China to Philippines: 'We won't take the first shot'
MANILA, Philippines – Amid criticism of its growing military presence in the South China Sea, China's ambassador to Manila Zhao Jianhua claimed Beijing would "not take the first shot," as he appealed to claimant countries to "be patient" when settling disputes.
In a speech celebrating the 92nd anniversary of the People’s Liberation Army on Monday night, July 29 in Makati City, Zhao stressed that China was developing its military "entirely" for self-defense. (READ: China's new Great Wall)
"China adopts a military strategy of active defense which adheres to the principle of defense, self-defense, and post-strike response. Meaning, we will not take the first shot," Zhao said.
Zhao's words downplay President Rodrigo Duterte's repeated claim that China would wage war on the Philippine if it asserted its rights in the West Philippine Sea. He maintained that China is committed to settling disputes "peacefully" and would adhere to international law such as the United Nations Convention for the Law of the Sea (UNCLOS).
Defense Secretary Delfin Lorenzana said Beijing's words do not match reality.
"They are saying they want peace in the South China Sea. It does not match what they are doing on the ground.... What you are saying is not what you are doing on the ground." Lorenzana told reporters on Tuesday, when asked what he told the China delegation in the recent Shangri-La dialogue in Singapore.
Lorenzana said that until China's actions match their words, "doubtful yung mga sinasabi nila (what they say is doubtful)."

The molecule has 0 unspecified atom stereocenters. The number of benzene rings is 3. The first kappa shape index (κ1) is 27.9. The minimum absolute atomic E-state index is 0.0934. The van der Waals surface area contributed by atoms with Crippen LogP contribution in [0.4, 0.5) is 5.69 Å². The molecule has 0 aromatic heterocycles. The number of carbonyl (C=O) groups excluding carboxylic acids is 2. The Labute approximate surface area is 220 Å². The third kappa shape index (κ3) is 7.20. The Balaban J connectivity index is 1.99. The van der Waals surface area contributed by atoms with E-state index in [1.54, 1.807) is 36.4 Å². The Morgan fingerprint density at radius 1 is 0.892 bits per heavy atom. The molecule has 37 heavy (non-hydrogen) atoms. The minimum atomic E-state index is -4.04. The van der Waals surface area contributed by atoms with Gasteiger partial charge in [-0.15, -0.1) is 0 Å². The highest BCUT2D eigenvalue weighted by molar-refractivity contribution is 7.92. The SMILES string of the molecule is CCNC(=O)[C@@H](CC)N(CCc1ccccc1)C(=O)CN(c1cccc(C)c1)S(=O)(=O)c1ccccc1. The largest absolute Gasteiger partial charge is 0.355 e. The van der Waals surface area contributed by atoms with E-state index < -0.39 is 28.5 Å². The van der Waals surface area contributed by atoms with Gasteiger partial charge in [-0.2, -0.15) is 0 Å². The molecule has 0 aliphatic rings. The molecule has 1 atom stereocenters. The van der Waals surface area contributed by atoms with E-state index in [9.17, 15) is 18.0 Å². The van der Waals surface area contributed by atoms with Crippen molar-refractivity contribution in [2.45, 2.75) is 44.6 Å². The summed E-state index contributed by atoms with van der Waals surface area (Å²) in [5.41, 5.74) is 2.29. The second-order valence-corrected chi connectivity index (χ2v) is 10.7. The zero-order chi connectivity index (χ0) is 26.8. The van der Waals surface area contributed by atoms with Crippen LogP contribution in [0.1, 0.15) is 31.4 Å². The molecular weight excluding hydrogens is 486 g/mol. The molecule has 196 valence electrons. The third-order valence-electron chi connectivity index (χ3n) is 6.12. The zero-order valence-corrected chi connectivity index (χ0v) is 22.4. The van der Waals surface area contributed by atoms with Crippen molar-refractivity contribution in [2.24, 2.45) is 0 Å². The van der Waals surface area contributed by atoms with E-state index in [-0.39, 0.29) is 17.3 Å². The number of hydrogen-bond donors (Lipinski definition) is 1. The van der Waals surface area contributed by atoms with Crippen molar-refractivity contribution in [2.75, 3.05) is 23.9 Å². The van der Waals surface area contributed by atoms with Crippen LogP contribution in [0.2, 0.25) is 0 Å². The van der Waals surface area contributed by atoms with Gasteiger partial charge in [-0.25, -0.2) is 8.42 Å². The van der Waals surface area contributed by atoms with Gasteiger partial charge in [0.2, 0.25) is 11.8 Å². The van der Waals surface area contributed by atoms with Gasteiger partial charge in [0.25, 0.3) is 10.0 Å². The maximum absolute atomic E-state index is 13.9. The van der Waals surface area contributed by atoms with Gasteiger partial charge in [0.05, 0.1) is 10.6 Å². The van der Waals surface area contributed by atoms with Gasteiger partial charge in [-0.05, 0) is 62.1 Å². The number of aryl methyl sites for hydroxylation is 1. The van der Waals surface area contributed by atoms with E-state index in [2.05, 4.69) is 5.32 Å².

"Parang optics lang or narrative lang siguro yan. It's good to be heard just to keep us siguro calm or pampalubag-loob sa atin. But the bottomline is hindi magkatugma yung sinasabi nila sa ginagawa nila sa West Philippine Sea," Lorenzana said. (That's just optics or a narrative. It's good to be heard just to keep us calm or make us relax. But the bottomline is what they say does not match what they do in the West Philippine Sea.)
Describing the South China Sea dispute as a "sensitive issue," Zhao urged other claimant countries to have "confidence in our wisdom that sooner or later we can settle it peacefully."
"China will continue to work with the Philippines and other states directly concerned to resolve the relevant disputes in the South China Sea through bilateral negotiation and consultation on the basis of respecting historical fact and in accordance with international law which also includes UNCLOS," he said.
But Filipinos have denounced China for claiming the West Philippine Sea despite a 2016 international ruling affirming the Philippines' rights over this part of the South China Sea.
China has also been criticized for its militarization of the South China Sea, harassment of Filipino fishermen in Philippine waters, and its deployment of maritime militia across the vast marine area. (READ: Philippines loses to China 3 years after Hague ruling)
In February 2019, reports showed China deployed its maritime militia to the vicinity of Pag-asa Island (Thitu Island) in the West Philippine Sea (South China Sea) since at least July 2018, after the Philippines began constructing on the island.
The Asia Maritime Transparency Initiative of the Washington-based Center for Strategic and International Studies said satellite images captured from mid-December to late January 2019 showed a high of 95 vessels on December 20, 2018, before dropping to 42 by January 26 this year. – with a report from JC Gotinga/Rappler.com